The fourth edition of ZK Hack Online ended a couple weeks ago, and it was in many ways a very memorable one!

As Puzzle Partners, the Geometry Research team concocted a series of 3 cryptographic puzzles for our community of cryptography enthusiasts to solve. The rewards? Fame and glory, of course, but also fantastic prizes in collaboration with ZKV, our Prize Partner.

Besides the puzzle competition, ZK Hack IV also hosted weekly sessions with the participation of our other Workshop Partners, RISC Zero and Polygon. The recordings of these sessions are all available on the Youtube channel of our Media Partner, Zero Knowledge FM. And we ended with a bang, hosting a discussion panel with all-star speakers followed by an online ZK job fair!

In this article we will look back at these four weeks, spanning from January 16th to February 6th – here’s what happened and how.

ZK Hack IV was not a hackathon

Session #1 with Geometry Research (link)

ZK Jargon Decoder

In our initial online session, Nico Mohnblatt from Geometry Research introduced the ZK Jargon Decoder, addressing common challenges faced by newcomers in the ZK space: the complex terminology and its inconsistent use. Originally a personal tool, the ZK Jargon Decoder is now available online and offers informal explanations of ZK terms in “normal” English.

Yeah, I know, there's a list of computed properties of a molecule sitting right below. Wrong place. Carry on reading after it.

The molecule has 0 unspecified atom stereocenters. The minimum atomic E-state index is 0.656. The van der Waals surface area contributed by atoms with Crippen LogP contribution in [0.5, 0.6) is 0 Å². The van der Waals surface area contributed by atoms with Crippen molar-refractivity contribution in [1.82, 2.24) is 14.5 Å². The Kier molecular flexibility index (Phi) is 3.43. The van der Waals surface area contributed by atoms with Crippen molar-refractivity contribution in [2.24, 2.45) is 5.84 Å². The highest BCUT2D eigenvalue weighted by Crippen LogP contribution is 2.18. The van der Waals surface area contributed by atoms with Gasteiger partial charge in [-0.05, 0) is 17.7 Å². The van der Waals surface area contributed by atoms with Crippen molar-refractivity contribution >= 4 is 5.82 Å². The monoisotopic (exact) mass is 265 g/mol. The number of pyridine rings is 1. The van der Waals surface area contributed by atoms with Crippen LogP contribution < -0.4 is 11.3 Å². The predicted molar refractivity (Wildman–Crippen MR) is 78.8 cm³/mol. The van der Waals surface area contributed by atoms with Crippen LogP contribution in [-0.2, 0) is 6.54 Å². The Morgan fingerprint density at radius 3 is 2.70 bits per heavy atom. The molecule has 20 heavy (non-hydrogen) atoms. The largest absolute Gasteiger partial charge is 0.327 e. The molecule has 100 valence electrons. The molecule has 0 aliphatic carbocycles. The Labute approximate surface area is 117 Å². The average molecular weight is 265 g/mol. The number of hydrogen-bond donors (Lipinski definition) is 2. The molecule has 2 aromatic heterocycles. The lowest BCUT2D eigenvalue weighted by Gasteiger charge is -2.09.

Nico and Anna during the ZK Jargon Decoder session

Before delving into the Decoder, Nico, also a co-host of Anna’s Zero Knowledge Podcast, briefly introduced Geometry Research – the same research team some people might have known from Geometry but now collaborating independently, and still working on cryptography protocols and security analysis.

Anna and Nico then covered basic ZK concepts and addressed numerous questions from the ZK Hack IV audience, ranging from NTT vs FFTs to polynomial IOP or soundness. This provided our attendees, with varying expertise, insights into cryptographic algorithms and led to lively interactions, definitely putting ZK Hack IV on the right track!

Nico’s chart of security properties (with some of the commons acronyms)

Session #2 with RISC Zero (link)

Get Rusty with RISC Zero: Build your ZK Rust Application